Creative Commons License

This work is licensed under a
Creative Commons Attribution-Noncommercial-No Derivative Works 3.0 License.

ORCID iD: https://orcid.org/0000-0001-5311-1052.

© David South Consulting 2022

Categories
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Indian Newspapers Thrive with Economy

By David SouthDevelopment Challenges, South-South Solutions

SOUTH-SOUTH CASE STUDY

The onslaught of digital media in the developed countries of the world regularly brings pronouncements of the death of the traditional newspaper. But this assumption of digital triumph misses out on the reality in countries across the global South.

As incomes rise and literacy levels go up, so does the desire to consume news and information. And while many are jumping straight to online and mobile phone sources, just as many are enjoying more traditional print media offerings like magazines and newspapers.

India boasts both a fast-growing economy and the largest number of paid-for newspapers in the world. The print media industry in India has seen phenomenal growth since 2005, with the number newspaper titles increasing by 40 percent to 2,700 (World Association of Newspapers). The two factors driving this growth in newspapers are rising literacy and a booming economy

The World Association of Newspapers found China leads the world for newspaper subscribers, with 93.5 million readers a day. India is second. It is estimated the Indian newspaper industry will generate US $3.8 billion in revenues in 2010, a 13 percent growth rate over the last five years.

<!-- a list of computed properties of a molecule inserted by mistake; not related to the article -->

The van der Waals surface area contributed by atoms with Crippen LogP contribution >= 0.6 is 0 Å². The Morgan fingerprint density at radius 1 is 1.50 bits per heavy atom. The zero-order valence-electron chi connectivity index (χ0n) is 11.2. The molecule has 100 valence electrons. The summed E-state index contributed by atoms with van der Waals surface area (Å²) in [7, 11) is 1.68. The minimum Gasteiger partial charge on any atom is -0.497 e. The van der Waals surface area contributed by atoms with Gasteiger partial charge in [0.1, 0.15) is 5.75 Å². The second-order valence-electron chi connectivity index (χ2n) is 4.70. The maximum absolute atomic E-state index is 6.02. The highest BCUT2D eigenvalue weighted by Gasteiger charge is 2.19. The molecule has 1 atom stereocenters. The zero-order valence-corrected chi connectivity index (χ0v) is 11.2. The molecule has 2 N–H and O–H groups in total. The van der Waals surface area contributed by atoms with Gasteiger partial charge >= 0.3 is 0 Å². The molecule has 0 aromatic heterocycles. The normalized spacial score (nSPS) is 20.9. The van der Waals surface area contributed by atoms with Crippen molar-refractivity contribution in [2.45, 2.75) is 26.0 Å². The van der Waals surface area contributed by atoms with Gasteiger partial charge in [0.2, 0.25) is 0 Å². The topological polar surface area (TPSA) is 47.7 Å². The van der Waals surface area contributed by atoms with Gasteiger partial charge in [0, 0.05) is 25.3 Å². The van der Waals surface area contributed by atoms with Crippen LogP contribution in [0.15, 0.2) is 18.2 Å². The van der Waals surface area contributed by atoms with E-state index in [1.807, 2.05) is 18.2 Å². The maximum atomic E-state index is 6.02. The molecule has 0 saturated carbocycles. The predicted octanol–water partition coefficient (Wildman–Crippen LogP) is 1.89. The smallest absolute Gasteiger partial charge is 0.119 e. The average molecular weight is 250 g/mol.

Estimates place growth in the newspaper industry in the next four years at 9 percent a year, to US $5.9 billion (KPMG).

Part of the reason India is defying the decline in newspaper numbers and readership seen in developed countries is poor internet penetration across the country. Because of this, only 7 percent of the population uses the web for information. And the country’s high number of illiterates (just 65 percent of the population can read) means even if many could afford a newspaper, they couldn’t use it.

According to Amar Ambani, head of research at India Infoline Group, “Unlike the West where the internet publishing and advertising has significantly hit the print media, the Internet threat to print media is still in its nascent stage in India, given the low penetration of computers and adequate bandwidth across the country.”

Newspapers are also growing in a highly competitive market exploding with new television channels on cable and satellite and other media distractions like mobile phone applications.

The newspapers (http://www.world-newspapers.com/india.html) are a strong reflection of how much the economy has changed in the past decade. They contain advertisements for property, mobile phones, cars and dating services.

Cost is also a critical element in their success: at only four rupees each (US $0.09 cents), many Indians buy several newspapers at a time for their home. The publications are able to charge so little because of the health of the advertising revenue coming in. Newspaper advertising in India increased by 30 percent between January and Match 2010 alone, the quickest jump in ads for the Asia-Pacific region (Nielsen India).